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My Father's World
By Michael Phillips, Judith Pella
Hendrickson Publishers Marketing, LLCCopyright © 1990 Michael Phillips/Judith Pella
All rights reserved.
Getting to California in 1852
Ma always told me I should keep a diary.
"Corrie," she'd say, "when a young woman's not of the marryin' sort, she needs to think of somethin' besides a man to get her through life."
I think she was making a roundabout comment about my looks, though she never came right out and said I wasn't comely enough to snag a husband. I guess she figured a diary would be a good idea, too, since I had my nose in a book all the time, and I ought to get some practical use from all that reading.
"It sure ain't gonna get you no feller though," she'd say, "any more'n that nose full of freckles!"
"What's keepin' a diary got to do with marryin'?" I asked her.
"No man wants a wife that's smarter'n him—" She paused, then added with a sly wink, "Leastways, not so's it's obvious!"
Then she took my chin in her rough, work-worn hand, and smiled down on me with that loving look that was almost as good as a hug, and said—as if to make up for saying I wasn't a marrying kind of girl—"I reckon you'll do okay though, Corrie."
I was just a kid then, probably not more than ten, though I can't exactly remember. I didn't know what all the fuss was about. The last thing I wanted back then was to marry some ornery, dirty-faced boy. So what she said didn't bother me. I was perfectly content with my books.
"You could be a teacher, Corrie," Ma said more than once. Then she'd go on to speculate, "Teachin's a right respectable way for a spinster to get by in this world."
She talked a lot about women getting on in the world alone, probably on account of Pa's leaving like he did. It was hard on Ma, being left with the farm to tend, and four kids and another on the way. I suspect more than once she wished she'd been a spinster herself!
Back then, when I remember her first talking to me about what I ought to do, I didn't have the faintest notion what a spinster was, and I was hardly of a mind to start preparing for my future. But whatever spinster meant, I did know what a teacher was, because I liked our Miss Boyd. As for teaching myself, I'd have to wait and see.
"If you're going to know book learnin' and all that, Corrie," Ma said, "you gotta do more'n just read. You gotta learn how to write good, too. And I figure there ain't much better a way than to keep a diary."
Well, maybe Ma was right. Though I never did much about her advice after that.
Until I got to be fifteen, that is. By then I knew what a spinster was, and I knew about plain-looking girls. And I knew why the two always went together. So I began to see what it might be like to be alone in the world, and to figure maybe Ma's idea about me teachin' was a good one, though I was still a mite young to be going to a teacher's school or college to learn how. Besides, Miracle Springs doesn't even have a school for kids, much less a college.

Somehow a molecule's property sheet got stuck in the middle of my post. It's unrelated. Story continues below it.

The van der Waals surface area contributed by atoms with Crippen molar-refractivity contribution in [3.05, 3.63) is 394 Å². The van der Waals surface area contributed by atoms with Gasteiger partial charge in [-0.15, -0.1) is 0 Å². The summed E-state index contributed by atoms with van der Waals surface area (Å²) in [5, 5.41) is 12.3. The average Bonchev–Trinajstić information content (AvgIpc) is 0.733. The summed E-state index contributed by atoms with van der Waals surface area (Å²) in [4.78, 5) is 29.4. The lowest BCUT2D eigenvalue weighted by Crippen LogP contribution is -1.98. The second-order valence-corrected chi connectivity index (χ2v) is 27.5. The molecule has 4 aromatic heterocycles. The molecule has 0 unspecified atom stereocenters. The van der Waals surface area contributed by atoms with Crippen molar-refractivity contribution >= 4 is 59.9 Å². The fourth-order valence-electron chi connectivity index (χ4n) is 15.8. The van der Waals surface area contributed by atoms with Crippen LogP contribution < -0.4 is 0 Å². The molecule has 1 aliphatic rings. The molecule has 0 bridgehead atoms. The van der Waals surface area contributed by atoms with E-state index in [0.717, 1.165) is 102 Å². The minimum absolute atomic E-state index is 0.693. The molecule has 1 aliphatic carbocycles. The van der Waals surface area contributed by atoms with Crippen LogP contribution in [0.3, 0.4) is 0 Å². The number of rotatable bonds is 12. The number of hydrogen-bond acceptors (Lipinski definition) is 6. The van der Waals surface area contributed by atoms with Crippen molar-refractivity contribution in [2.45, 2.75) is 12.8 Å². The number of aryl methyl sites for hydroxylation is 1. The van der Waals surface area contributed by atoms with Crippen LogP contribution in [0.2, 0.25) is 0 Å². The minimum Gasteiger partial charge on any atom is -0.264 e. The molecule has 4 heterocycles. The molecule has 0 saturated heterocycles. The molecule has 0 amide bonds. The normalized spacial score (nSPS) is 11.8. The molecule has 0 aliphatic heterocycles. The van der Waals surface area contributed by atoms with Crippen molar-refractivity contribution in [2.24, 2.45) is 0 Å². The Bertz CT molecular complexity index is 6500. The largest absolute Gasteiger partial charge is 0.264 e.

Once Ma was gone, I knew I had to get thinkin' mighty fast about something. She was right about that. The kids were looking to me for tending, right out there in the middle of nowhere. And it sure wasn't likely to be any different once we got to where we were going. Even if we found Uncle Nick, they were still going to be looking to me to be a kind of ma to them—and a teacher, too. Even if it was only little Tad, and Becky, Emily, and Zack, I was bound to be teaching them a thing or two since Ma couldn't.
So I figured it was time I started that diary.
Of course I didn't know how. I knew how to write, and that was about it. So I just started to put down what happened, though it didn't seem there was much exciting in it.
I sure did miss Ma. She'd have told me what a diary was supposed to be like. I wish I'd started back when she first told me to do it. Or even last spring when we left our little patch of ground in upstate New York to come out West. Then I would have written abobodyut the wagon crossing after leaving St. Louis, about the plains of Kansas, the grand herds of buffalo, the scare with the Sioux near Ft. Laramie, the day Emily and I almost got left behind picking berries, and the snow that was still on the mountains in Utah in July. Most of all, I wish Ma could have been there to show me how to do it right.
But even if I had started back then, I probably wouldn't have written about the desert and what happened to Ma. I never want to remember that, though I'll never forget it.
So by the time I got started writing things down, we were in California, and the long trip was mostly behind us, just like Ma wanted. But she'd never get to see it.
"We gotta get over them mountains before the snows come," she kept saying, telling the wagon-master every day to hurry us along.
He always just smiled and said, "Not to worry, Mrs. Hollister. We'll be past them Sierras by the first weeks of October. You'll be relaxin' in front of your brother's warm stove long before the snow ever comes."